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mort get a seed catalogue from a local supplier. Pretty much everything they have in the catalogue should grow in your area. Its typically based on degree days and you can play with your microclimate or increase your chances of growing fringe plants by starting seedlings in your home, using cold frames/green house/cloches, black plastic film, etc. I suspect you'll be good for tomatoes, carrots, parsnips, peas, corn, beans, squash, onions, lettuce, cucumbers, raddishes, cabbage, turnips, beets, etc.<br><br><br>
I (((heart))) seed catalogues. <img alt="biggrin.gif" src="http://files.kickrunners.com/smilies/biggrin.gif">
 

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Ooh, my roommate said she has a little vegetable garden in the summers. Maybe she'll let me till a little patch, too!! That would be so fun!
 

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This year is going to be my first attempt at a vegetable garden. The house I'm renting now has a nice fenced in area that I think should be good for keeping all the wild critters out. What are some easier, good yielding crops for a first timer? I'm thinking tomatoes, zuchini, cucumbers and maybe some potatoes, plus a bunch of herbs.
 

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Peas, beetie! You'll get a bazillion and you can start them rather early. They like cooler weather.<br><br>
And green beans. Zucchini are always a good choice if you want a ton.
 

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Intense - the ones you listed as well as what Gingerbread mentioned are good ones for first-timers. They are sort of foolproof. The only tricky thing with tomatos is making sure your soil is balanced. One year I ended up with a lot of blossom end rot because my soil was low in calcium. So generally, the area where I'll plant tomatos, I work in some extra calcium into the soil.
 

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I usually plant tomatos & bell peppers in pots because of all the rabbits. Anybody know what else will grow well in pots? I'd like to branch out into some other things but I don't want to feed all the wild rabbits. <img alt="biggrin.gif" src="http://files.kickrunners.com/smilies/biggrin.gif">
 

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Tomatoes and green peppers.<br><br>
I have to plant them in the front yard because of the deer. Our first summer here I found the sunniest spot in the yard, broke sod, tilled the soil, etc. I put up a 'bunnie fence' but somehow the 'bunnies' kept munching. Duh, I planted my garden exactly where the deer walk through the yard. They thought I planted the garden just for them!<br><br>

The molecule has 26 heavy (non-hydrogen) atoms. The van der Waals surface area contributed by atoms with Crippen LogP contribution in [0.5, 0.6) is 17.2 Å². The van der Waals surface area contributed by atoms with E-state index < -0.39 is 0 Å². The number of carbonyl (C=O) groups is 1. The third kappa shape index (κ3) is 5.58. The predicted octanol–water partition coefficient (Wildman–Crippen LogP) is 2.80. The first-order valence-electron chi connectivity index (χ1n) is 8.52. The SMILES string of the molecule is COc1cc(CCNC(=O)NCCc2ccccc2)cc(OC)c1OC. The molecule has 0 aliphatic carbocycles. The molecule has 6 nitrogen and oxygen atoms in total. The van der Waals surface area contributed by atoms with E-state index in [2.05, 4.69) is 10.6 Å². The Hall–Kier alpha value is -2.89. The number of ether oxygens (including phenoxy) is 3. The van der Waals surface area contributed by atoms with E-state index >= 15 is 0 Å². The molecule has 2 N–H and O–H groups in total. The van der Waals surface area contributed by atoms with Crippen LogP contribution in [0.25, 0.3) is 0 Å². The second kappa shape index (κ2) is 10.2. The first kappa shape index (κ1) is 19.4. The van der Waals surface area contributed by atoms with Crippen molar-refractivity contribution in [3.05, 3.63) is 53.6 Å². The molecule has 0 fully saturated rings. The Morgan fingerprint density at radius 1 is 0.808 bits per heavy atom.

I plant about 8 tomato plants in a rather cramped area. They do very well. I cage them, and end up tying the cages together and then to the house. We eat tons of tomatoes, give away tons more, and I still can about three cases.<br><br>
The green peppers do fairly well, even though they are in the shade a good part of the afternoon. We get a decent harvest. We tend to cook them into things, rather than eat them raw. From our 4 plants, we get enough for us.<br><br>
I'm lazy and buy my plants. I probably won't plant until sometime in May.<br><br>
btw--the BEST tomatoes we have ever had were volunteers. One year, I got a very late start in tilling the soil. By then, we had enough plants already so I just transplanted 'em. They ended up being a cross between cherry and beef steak. Half the size of beef steak, growing in bunches like cherry. And VERY yummy!!!
 

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Cukes are okay, but can easily get out of control, they grow like wild fire and attach to everything if not trellised right <img alt="biggrin.gif" src="http://files.kickrunners.com/smilies/biggrin.gif">
 

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For those with rabbit/deer problems - Head over to the zoo and get some lion poop to use for fertilizer. I know folks who have done this and they say no animals come anywhere near their garden.
 

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Discussion Starter · #20 ·
Serious question: How the hell does a deer or rabbit know what lion poo smells like?<br><br><br><br>
I found an online catalog, Burpee or something was the first google hit. It sounds like I could go that route, or just head over to the local nursery and let the ladies there help me. They are always very helpful.<br><br>
I'm looking forward to planting. The little 20x40ft piece we are using is fenced in to keep the deer out, fenced in, I'm talking 10ft tall!!!!!!<br><br>
We're going to till soon and get some fresh soil in there, last season the tomatoes and corn did not do so well, and we think it is because there has always been corn and tomatoes on the same spot... year after year.